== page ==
Charlotte Yonge is one of the most influential and important of Victorian women writers; but study of her work has been handicapped by a tendency to patronise both her and her writing, by the vast number of her publications and by a shortage of information about her professional career. Scholars have had to depend mainly on the work of her first biographer, a loyal disciple, a situation which has long been felt to be unsatisfactory. We hope that this edition of her correspondence will provide for the first time a substantial foundation of facts for the study of her fiction, her historical and educational writing and her journalism, and help to illuminate her biography and also her significance in the cultural and religious history of the Victorian age.


Featured Letters...

Dear Mr.Maddison How shall I thank you enough for writing to me much that I might never have known, though Miss Barnett promises to send me some of the letters she has had. Poor thing, the tower of strength is gone, and she has lived in and for those two so long that I cannot think that her frail body will stand such a shock. I am glad you told me that she does ... continue reading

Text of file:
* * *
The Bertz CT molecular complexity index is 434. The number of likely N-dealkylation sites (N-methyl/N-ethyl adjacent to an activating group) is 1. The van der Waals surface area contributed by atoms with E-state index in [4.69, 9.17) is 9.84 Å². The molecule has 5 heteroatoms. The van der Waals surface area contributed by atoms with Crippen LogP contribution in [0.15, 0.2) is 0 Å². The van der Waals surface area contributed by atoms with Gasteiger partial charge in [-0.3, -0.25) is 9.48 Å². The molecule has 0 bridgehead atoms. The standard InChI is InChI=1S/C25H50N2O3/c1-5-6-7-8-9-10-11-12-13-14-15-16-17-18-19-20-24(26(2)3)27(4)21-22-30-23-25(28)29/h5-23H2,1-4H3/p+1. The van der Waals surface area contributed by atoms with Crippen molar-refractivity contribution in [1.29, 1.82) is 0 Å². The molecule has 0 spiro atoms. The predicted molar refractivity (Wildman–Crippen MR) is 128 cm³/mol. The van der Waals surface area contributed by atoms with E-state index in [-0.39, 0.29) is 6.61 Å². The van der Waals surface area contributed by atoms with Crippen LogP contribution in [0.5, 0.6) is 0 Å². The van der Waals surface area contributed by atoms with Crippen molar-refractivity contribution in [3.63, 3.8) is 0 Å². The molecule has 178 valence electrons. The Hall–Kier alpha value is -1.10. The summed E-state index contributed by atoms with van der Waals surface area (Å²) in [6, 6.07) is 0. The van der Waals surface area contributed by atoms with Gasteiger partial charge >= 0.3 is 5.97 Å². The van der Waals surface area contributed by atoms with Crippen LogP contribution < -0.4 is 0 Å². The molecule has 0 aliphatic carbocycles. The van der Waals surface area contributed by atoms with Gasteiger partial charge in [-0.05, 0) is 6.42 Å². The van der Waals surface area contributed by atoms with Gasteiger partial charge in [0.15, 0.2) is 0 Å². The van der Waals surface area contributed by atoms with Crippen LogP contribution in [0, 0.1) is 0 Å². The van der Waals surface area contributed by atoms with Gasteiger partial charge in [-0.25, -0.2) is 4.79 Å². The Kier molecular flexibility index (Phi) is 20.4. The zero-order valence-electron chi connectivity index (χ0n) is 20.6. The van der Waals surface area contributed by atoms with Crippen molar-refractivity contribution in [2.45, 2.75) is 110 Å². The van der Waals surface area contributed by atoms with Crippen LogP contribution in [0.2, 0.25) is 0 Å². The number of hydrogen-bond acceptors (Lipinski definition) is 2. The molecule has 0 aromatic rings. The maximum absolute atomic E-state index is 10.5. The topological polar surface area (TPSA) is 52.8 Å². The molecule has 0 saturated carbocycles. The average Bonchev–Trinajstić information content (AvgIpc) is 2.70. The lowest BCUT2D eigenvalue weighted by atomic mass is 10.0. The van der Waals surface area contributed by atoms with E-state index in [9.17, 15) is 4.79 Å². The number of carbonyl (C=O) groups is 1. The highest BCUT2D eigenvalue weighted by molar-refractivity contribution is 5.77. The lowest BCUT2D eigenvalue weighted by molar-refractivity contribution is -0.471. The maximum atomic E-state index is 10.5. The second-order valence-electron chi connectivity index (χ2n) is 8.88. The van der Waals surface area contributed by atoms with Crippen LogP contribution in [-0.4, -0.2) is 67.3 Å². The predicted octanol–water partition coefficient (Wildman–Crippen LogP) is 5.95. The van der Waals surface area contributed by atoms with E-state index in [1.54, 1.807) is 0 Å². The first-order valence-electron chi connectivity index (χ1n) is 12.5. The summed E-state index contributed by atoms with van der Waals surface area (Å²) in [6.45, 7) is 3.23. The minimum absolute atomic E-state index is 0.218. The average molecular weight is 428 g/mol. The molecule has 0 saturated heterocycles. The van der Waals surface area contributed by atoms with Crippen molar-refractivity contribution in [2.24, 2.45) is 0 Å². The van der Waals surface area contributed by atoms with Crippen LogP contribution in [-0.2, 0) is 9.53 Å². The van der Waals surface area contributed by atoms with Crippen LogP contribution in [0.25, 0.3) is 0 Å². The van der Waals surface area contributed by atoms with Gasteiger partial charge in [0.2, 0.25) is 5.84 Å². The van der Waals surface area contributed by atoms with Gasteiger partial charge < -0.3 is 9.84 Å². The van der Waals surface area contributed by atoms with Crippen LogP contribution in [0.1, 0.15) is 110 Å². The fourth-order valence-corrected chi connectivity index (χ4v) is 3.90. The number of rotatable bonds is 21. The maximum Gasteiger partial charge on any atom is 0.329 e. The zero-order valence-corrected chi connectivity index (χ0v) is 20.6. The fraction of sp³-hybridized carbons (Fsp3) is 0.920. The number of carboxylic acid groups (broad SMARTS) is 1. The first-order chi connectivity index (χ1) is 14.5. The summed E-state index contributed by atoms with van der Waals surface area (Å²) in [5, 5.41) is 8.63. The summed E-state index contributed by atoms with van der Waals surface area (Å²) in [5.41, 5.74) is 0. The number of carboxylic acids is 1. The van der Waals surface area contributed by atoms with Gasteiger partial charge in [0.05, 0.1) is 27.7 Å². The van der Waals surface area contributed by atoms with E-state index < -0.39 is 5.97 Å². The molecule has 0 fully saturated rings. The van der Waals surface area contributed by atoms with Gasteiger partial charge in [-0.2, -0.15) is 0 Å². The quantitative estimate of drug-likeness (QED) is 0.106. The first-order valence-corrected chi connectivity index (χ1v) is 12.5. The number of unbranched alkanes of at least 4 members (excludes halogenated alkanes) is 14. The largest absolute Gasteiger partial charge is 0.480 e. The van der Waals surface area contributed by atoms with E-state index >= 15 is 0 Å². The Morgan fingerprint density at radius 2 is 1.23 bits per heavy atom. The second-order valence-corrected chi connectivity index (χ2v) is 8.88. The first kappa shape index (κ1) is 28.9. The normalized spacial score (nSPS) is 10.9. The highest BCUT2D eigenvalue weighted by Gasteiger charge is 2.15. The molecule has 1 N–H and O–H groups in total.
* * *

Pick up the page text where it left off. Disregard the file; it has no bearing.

Elderfield, Otterbourne, Winchester.
Novr 6th [1878?]

My dear Christabel

You must take care about the law of the thing for if Alvar has been subpoenad as a witness Cherry’s appearing would not save him from a terrible scrape. It could be only at the examination before a magistrate at first. The Spanish indifference to doing good to one’s neighbour might come out well I wonder whether he ever could come to be good for much I should like ... continue reading

Elderfield
April 29th [1865]

My dear Cobweb, I should not have bothered you about your questions this month but that Chelsea China told me that your Mother was so much better that she thought you would be able to do them or rather ask them- and as it is so we shall get the order of things right again.

I think the two questions that will make the most variety would be the history of the Knights’ [sic] Templars and the ... continue reading

My dear Mrs Elgie

I send the gathering here for the Altar Cloth. I hear this morning that Mr Harrison has not promised Crookham to anyone about whom the inhabitants have written, so it might be worth while to apply to him now, though I doubt it and I quite see all your reasons for wishing for a change. It is a great misfortune that Otterbourne is not an incumbency as it prevents the ... continue reading